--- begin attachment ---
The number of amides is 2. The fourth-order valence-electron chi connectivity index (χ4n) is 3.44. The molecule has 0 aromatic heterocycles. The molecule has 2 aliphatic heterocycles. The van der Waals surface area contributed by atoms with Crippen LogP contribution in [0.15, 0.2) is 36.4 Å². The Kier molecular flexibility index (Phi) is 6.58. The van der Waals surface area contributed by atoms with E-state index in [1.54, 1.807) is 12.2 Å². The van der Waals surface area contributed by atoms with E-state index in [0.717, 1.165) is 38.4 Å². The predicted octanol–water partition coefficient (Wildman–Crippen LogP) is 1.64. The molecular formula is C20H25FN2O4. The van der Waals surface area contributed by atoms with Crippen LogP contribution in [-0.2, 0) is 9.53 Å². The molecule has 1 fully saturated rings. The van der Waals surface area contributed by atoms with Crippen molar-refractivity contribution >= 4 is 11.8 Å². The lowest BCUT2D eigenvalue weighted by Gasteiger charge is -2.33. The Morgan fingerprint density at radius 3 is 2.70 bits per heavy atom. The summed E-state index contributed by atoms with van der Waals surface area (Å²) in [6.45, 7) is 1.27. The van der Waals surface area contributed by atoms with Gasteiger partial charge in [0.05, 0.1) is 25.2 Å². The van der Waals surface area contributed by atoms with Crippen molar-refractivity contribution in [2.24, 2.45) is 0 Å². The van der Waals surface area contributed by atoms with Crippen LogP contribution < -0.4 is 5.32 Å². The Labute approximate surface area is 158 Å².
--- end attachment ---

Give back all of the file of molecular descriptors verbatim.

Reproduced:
The number of amides is 2. The fourth-order valence-electron chi connectivity index (χ4n) is 3.44. The molecule has 0 aromatic heterocycles. The molecule has 2 aliphatic heterocycles. The van der Waals surface area contributed by atoms with Crippen LogP contribution in [0.15, 0.2) is 36.4 Å². The Kier molecular flexibility index (Phi) is 6.58. The van der Waals surface area contributed by atoms with E-state index in [1.54, 1.807) is 12.2 Å². The van der Waals surface area contributed by atoms with E-state index in [0.717, 1.165) is 38.4 Å². The predicted octanol–water partition coefficient (Wildman–Crippen LogP) is 1.64. The molecular formula is C20H25FN2O4. The van der Waals surface area contributed by atoms with Crippen LogP contribution in [-0.2, 0) is 9.53 Å². The molecule has 1 fully saturated rings. The van der Waals surface area contributed by atoms with Crippen molar-refractivity contribution >= 4 is 11.8 Å². The lowest BCUT2D eigenvalue weighted by Gasteiger charge is -2.33. The Morgan fingerprint density at radius 3 is 2.70 bits per heavy atom. The summed E-state index contributed by atoms with van der Waals surface area (Å²) in [6.45, 7) is 1.27. The van der Waals surface area contributed by atoms with Gasteiger partial charge in [0.05, 0.1) is 25.2 Å². The van der Waals surface area contributed by atoms with Crippen molar-refractivity contribution in [2.24, 2.45) is 0 Å². The van der Waals surface area contributed by atoms with Crippen LogP contribution < -0.4 is 5.32 Å². The Labute approximate surface area is 158 Å².